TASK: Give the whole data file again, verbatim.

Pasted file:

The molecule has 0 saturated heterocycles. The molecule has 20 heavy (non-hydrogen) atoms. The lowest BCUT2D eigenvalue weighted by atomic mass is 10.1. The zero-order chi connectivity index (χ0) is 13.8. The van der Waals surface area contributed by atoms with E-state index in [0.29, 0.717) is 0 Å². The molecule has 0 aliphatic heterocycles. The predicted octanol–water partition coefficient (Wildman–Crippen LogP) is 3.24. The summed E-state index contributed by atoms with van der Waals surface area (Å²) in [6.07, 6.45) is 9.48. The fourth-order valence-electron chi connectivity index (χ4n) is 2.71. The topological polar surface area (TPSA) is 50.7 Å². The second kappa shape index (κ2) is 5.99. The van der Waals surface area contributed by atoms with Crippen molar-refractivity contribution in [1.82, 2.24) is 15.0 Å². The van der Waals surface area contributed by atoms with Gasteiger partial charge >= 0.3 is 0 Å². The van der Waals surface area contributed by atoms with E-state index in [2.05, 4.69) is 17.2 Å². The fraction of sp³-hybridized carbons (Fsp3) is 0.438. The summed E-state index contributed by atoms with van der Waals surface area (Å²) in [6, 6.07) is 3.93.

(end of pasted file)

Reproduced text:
The molecule has 0 saturated heterocycles. The molecule has 20 heavy (non-hydrogen) atoms. The lowest BCUT2D eigenvalue weighted by atomic mass is 10.1. The zero-order chi connectivity index (χ0) is 13.8. The van der Waals surface area contributed by atoms with E-state index in [0.29, 0.717) is 0 Å². The molecule has 0 aliphatic heterocycles. The predicted octanol–water partition coefficient (Wildman–Crippen LogP) is 3.24. The summed E-state index contributed by atoms with van der Waals surface area (Å²) in [6.07, 6.45) is 9.48. The fourth-order valence-electron chi connectivity index (χ4n) is 2.71. The topological polar surface area (TPSA) is 50.7 Å². The second kappa shape index (κ2) is 5.99. The van der Waals surface area contributed by atoms with Crippen molar-refractivity contribution in [1.82, 2.24) is 15.0 Å². The van der Waals surface area contributed by atoms with Gasteiger partial charge >= 0.3 is 0 Å². The van der Waals surface area contributed by atoms with E-state index in [2.05, 4.69) is 17.2 Å². The fraction of sp³-hybridized carbons (Fsp3) is 0.438. The summed E-state index contributed by atoms with van der Waals surface area (Å²) in [6, 6.07) is 3.93.